Android testing tools generate sequences of input events to exercise the state space of the app-under-test. Existing search-based techniques systematically evolve a population of event sequences so as to reach certain objectives such as maximal code coverage. The hope is that the mutation of fit event sequences leads to the generation of even fitter event sequences. However, such random mutations may truncate the path of the generated sequence through the app’s state space at the point of the first mutated event. States that contributed considerably to the original sequence’s fitness may not be reached by the sequence’s offspring.
In this paper, we propose instead to evolve a population of states which can be captured upon discovery and resumed when needed. The hope is that generating events on a fit program state leads to the transition to even fitter states. For instance, we can quickly deprioritize testing the main screen state which is visited by most event sequences, and instead focus our limited resources on testing more interesting states that are otherwise difficult to reach.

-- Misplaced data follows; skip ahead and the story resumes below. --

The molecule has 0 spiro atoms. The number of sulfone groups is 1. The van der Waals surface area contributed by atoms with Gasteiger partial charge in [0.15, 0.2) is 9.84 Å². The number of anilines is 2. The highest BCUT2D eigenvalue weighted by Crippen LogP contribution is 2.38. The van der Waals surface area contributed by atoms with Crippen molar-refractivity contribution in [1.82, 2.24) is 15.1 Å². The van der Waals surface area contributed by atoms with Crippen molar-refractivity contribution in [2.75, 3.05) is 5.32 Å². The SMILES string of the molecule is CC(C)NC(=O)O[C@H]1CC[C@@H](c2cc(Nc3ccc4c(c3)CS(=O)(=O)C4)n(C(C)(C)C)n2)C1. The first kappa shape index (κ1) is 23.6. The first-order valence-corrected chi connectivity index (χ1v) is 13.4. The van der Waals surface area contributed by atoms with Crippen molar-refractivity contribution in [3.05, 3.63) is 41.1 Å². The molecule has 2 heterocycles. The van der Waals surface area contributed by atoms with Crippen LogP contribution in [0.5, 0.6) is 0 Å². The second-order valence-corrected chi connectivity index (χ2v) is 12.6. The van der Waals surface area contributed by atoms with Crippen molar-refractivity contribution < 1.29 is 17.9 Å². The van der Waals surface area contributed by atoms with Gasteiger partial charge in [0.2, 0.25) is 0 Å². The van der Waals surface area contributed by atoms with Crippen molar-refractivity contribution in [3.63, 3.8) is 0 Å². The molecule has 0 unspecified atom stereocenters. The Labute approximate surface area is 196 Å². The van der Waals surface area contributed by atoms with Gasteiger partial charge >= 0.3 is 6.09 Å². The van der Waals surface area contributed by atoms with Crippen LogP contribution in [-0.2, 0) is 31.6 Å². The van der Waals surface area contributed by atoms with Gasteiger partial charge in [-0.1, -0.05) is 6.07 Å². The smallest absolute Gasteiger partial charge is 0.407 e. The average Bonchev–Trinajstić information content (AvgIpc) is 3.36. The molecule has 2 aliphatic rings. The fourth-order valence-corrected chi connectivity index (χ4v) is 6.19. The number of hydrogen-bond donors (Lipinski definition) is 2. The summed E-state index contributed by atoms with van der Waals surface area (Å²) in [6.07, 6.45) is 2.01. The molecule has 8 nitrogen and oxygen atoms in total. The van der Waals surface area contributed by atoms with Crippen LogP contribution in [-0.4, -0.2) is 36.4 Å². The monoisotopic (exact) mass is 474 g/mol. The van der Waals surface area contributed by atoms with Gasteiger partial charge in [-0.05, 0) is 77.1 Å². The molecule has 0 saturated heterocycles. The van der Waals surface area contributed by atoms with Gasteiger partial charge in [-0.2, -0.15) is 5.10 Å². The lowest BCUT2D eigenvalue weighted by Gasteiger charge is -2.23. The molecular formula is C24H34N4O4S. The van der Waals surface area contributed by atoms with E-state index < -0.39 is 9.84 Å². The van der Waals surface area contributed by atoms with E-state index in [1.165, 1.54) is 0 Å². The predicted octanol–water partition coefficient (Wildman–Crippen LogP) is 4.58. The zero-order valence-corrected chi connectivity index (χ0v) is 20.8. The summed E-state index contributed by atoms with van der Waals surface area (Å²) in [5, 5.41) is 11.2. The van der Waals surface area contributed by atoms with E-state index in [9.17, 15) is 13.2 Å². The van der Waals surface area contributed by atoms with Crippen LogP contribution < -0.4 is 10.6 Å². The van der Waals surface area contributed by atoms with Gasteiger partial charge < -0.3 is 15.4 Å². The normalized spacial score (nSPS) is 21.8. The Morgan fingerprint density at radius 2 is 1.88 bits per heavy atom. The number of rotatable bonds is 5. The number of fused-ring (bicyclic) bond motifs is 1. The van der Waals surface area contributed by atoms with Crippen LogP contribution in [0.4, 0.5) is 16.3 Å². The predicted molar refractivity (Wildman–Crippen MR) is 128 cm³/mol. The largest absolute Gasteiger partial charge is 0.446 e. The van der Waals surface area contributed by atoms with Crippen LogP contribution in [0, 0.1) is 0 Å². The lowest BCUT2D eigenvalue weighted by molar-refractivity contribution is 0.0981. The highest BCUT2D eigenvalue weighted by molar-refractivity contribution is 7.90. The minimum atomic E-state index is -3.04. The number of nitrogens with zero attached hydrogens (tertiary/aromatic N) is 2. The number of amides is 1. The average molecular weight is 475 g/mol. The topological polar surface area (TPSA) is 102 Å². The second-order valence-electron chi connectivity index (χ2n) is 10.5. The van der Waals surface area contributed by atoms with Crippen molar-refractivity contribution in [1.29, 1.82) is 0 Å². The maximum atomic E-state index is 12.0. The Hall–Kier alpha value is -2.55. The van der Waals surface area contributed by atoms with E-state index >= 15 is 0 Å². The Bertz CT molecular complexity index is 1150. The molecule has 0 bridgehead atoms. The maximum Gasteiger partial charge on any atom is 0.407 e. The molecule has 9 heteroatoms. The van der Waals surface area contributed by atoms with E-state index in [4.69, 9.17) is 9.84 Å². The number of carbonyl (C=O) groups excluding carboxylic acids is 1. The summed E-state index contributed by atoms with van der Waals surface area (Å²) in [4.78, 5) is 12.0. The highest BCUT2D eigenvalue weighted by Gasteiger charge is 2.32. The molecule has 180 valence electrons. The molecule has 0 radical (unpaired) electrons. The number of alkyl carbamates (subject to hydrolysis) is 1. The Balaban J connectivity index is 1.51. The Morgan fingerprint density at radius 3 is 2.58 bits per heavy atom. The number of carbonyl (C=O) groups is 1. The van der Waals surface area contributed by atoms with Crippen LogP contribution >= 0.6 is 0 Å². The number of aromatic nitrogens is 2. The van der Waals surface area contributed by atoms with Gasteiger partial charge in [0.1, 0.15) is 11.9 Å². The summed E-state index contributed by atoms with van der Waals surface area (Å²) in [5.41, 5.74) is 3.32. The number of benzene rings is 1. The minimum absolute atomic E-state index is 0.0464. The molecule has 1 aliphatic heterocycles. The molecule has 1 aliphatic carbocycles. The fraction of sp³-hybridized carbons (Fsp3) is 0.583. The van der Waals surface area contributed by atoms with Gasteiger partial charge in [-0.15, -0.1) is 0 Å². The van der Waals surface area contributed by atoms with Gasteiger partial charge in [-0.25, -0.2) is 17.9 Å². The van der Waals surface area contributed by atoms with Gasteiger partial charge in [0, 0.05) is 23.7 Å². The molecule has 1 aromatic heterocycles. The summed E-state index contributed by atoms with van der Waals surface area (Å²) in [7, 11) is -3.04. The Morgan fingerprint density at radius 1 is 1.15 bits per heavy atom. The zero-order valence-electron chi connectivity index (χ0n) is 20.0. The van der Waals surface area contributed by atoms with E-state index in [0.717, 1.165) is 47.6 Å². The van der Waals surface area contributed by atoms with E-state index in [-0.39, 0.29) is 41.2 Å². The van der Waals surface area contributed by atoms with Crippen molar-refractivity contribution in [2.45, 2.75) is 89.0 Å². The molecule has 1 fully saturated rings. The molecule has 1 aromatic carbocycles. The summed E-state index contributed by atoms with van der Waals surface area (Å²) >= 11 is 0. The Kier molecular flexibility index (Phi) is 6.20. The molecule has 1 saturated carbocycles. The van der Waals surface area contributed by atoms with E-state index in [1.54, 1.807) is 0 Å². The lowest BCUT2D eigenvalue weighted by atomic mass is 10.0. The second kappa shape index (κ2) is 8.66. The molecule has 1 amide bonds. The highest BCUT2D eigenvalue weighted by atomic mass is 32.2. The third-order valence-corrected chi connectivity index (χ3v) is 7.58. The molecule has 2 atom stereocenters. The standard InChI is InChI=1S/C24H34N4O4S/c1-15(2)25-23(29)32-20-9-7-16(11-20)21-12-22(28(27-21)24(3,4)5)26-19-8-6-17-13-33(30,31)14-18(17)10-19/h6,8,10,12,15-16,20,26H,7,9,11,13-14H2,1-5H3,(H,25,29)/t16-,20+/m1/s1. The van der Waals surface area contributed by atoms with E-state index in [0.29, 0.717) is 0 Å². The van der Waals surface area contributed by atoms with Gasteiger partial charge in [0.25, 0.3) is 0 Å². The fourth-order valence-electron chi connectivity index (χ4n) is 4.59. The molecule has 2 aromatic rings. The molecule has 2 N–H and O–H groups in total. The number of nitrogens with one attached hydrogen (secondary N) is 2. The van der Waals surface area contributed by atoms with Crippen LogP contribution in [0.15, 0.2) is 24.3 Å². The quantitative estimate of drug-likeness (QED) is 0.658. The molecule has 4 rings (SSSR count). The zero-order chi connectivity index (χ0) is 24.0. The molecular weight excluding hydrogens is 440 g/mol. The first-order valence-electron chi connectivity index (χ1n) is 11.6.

We call our approach time-travel testing because of this ability to travel back to any state that has been observed in the past. We implemented time-travel testing into TimeMachine, a time-travel-enabled version of the successful, automated Android testing tool Monkey. In our experiments on a large number of open- and closed-source Android apps, TimeMachine outperforms the state-of-the-art search-based Android testing tools Sapienz and Stoat, both in terms of coverage achieved and crashes found.
Wed 27 May
|16:10 - 16:25|
|16:25 - 16:35|
|16:35 - 16:50|
|16:50 - 17:10|
Jiwei YanInstitute of Software, Chinese Academy of Sciences, Hao LiuBeijing University of Technology, Linjie PanInstitute of Software, Chinese Academy of Sciences, Jun YanInstitute of Software, Chinese Academy of Sciences, Jian ZhangInstitute of Software, Chinese Academy of Sciences, Bin LiangRenmin University of China, China
|17:10 - 17:30|
|17:30 - 17:50|